Our Community TV station is also working on videos on demand, so we hope to have our show at as well. Still more work to do on this site and also need to update our Facebook account, which is all linked to So, that is where we are at now.



My New Friend

Here is a deal I couldn’t resist. I know, I’m weak when it comes to computers.

Netbooks are the hot new gadget started by ASUS with their Eee PC and now Dell, HP and others have jumped on board. Netbooks are not really new, but they are finally powerful enough and priced to sell. The average Netbook runs around $300 to $400, but I picked up a basic Dell Mini 9 for $189! Regular price is $249, but I hit a sale along with a discount and free shipping.

Here is the Inspiron Mini 9 next to my Inspiron 1525 for size comparison. The 1525 is a standard 15.4 inch notebook.
I’ll paste the full specs of the Mini 9 below.

I’ve just started playing with my new friend. The netbook only weighs about 2 lbs. and has a nice shiny black finish. It does come in other colors, but for this deal, a different color would have cost more and I was determined to keep the cost under $200. The netbook feels solid and well-made.

I haven’t used Linux much, so I’m excited to learn my way around the operating system. The initial setup was easy. Of course all the software and drivers are already installed by Dell. The first thing I noticed is how fast the machine boots (in less than 1 minute). This version of Linux is intuitive and windows-like, so no problem finding my way around so far. It also comes with many useful Linux programs and really no crapware that often comes with new computers. Nice!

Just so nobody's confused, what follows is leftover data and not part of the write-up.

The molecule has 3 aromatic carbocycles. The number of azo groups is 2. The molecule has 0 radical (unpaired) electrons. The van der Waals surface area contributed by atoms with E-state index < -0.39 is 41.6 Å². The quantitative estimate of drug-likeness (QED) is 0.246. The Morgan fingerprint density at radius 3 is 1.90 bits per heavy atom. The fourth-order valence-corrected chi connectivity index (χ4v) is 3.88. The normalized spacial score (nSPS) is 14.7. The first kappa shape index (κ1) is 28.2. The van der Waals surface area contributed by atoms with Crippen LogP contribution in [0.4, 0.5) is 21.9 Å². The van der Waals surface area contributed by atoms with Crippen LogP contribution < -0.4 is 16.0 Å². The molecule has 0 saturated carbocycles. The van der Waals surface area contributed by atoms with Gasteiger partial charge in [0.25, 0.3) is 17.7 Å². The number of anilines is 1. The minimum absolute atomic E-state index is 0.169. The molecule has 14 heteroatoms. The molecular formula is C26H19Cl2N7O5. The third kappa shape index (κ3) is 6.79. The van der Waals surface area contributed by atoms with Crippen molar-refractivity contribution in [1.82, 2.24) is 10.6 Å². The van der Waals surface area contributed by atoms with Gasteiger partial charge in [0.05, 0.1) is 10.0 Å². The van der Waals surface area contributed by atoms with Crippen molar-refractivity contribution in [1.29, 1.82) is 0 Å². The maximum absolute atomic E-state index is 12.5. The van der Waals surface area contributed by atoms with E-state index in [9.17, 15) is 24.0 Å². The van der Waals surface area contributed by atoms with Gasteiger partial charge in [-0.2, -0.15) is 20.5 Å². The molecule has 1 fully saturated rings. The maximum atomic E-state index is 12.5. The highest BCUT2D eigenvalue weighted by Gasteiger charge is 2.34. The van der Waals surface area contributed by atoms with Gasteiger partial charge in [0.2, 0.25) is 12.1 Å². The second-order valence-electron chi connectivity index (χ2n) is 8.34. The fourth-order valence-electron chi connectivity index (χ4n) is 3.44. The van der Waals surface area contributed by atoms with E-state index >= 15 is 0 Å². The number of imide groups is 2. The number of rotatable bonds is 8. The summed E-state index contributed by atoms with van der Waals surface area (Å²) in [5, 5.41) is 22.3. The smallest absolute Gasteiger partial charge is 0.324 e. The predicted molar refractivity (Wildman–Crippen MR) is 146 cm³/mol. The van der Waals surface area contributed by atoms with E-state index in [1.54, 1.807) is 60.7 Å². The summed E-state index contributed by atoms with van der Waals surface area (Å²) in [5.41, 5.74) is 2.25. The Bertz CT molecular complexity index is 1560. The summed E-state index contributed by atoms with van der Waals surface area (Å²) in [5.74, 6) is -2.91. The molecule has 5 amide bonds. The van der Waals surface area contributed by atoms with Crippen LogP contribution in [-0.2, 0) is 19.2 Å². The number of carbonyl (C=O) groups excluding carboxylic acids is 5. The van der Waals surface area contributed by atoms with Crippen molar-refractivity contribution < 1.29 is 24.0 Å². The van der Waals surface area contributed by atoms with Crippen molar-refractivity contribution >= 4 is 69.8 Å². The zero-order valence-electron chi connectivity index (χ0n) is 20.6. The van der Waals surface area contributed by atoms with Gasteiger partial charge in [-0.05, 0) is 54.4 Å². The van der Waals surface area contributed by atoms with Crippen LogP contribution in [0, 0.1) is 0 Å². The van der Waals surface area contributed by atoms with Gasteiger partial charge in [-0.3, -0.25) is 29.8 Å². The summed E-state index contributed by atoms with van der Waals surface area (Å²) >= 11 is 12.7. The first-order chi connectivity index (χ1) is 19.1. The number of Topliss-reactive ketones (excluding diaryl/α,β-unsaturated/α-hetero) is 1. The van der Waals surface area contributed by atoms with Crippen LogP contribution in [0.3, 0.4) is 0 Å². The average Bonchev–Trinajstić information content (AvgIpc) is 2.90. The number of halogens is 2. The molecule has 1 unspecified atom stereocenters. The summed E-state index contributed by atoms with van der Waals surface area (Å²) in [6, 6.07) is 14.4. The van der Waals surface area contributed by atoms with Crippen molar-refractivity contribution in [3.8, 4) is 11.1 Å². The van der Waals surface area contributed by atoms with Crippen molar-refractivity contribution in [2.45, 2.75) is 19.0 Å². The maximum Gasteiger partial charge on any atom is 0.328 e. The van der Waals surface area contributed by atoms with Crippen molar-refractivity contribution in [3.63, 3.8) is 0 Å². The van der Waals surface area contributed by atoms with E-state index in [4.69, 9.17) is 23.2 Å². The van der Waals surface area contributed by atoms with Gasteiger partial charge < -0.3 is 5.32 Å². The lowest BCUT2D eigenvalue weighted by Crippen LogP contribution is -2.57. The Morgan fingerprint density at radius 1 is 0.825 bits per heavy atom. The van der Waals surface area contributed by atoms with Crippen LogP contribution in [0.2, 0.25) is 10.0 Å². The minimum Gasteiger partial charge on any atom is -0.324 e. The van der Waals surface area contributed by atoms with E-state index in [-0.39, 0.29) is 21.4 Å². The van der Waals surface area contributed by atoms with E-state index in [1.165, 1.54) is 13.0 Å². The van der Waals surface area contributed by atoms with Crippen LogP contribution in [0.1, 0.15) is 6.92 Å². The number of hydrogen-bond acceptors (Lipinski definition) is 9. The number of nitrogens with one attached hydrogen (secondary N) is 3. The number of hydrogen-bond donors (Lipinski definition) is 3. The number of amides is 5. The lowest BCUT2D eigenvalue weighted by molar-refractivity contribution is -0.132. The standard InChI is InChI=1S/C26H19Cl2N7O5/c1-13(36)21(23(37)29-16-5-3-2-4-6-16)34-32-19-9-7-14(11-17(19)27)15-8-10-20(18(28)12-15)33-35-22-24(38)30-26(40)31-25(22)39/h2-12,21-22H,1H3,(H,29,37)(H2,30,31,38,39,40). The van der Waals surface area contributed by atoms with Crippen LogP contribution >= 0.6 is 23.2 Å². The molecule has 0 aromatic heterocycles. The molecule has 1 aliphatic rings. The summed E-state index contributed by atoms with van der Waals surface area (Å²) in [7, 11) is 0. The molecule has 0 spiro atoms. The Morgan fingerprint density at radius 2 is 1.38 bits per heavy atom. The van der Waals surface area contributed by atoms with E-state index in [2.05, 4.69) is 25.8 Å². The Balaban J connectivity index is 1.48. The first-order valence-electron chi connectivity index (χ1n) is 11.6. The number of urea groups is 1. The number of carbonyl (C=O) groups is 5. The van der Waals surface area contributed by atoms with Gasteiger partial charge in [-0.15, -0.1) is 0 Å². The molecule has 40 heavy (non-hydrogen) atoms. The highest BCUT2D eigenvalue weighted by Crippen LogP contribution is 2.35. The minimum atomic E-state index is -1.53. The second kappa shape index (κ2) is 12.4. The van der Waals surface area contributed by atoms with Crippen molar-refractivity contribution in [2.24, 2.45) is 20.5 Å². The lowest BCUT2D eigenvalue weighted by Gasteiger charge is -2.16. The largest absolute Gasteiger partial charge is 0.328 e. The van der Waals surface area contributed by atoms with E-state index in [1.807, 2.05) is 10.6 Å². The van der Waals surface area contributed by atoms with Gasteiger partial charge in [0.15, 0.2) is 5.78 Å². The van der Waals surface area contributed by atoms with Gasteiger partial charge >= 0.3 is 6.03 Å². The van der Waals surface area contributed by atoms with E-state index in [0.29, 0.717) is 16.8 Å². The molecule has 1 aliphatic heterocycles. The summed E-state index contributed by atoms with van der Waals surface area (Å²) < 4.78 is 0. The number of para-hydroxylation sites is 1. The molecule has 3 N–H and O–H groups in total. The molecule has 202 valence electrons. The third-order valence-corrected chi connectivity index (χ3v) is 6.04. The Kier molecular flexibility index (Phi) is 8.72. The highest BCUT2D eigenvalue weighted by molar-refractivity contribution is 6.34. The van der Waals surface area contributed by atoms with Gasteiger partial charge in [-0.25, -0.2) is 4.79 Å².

An upgrade I did consider was to increase the memory from 512MB to 1GM, but after using Linux for a little while, it seems to run just fine on 512MG. It’s responsive and peppy. Another upgrade I considered was the hard drive. The netbook comes with a 4GB solid state drive (kind of like a cameras flash memory, so no moving parts). Again, this is fine for surfing the web, but I considered upgrading so that I would have some storage space for photos when I go on vacation. On my last vacation I took about 5GB of photos. The netbook also comes with a build-in card reader, but my Canon Rebel uses a CF card which can’t be read on the card reader. So, I’ll probably still bring my full-sized laptop on vacations.

It already has Firefox installed, which is my favorite browser, so when I’m on-line, I’d never even know I was using a Linux machine. And since the main job of a netbook is to surf the internet, there is really no reason to pay extra for Windows. From what I’ve read, installing new programs on Linux is not as easy as Windows, but so far I haven’t needed anything that didn’t already come pre-installed.

When connecting to my wireless network, I noticed that the Mini picked up dozens of other area networks, many more than my regular laptop and a nice strong signal. So, I assume it has a pretty good built-in antenna.

The sound is decent for such a small machine. It has two good size speakers just below the monitor. The sound is actually better than my full-sized Inspiron. It also has a built-in headphone and microphone jack.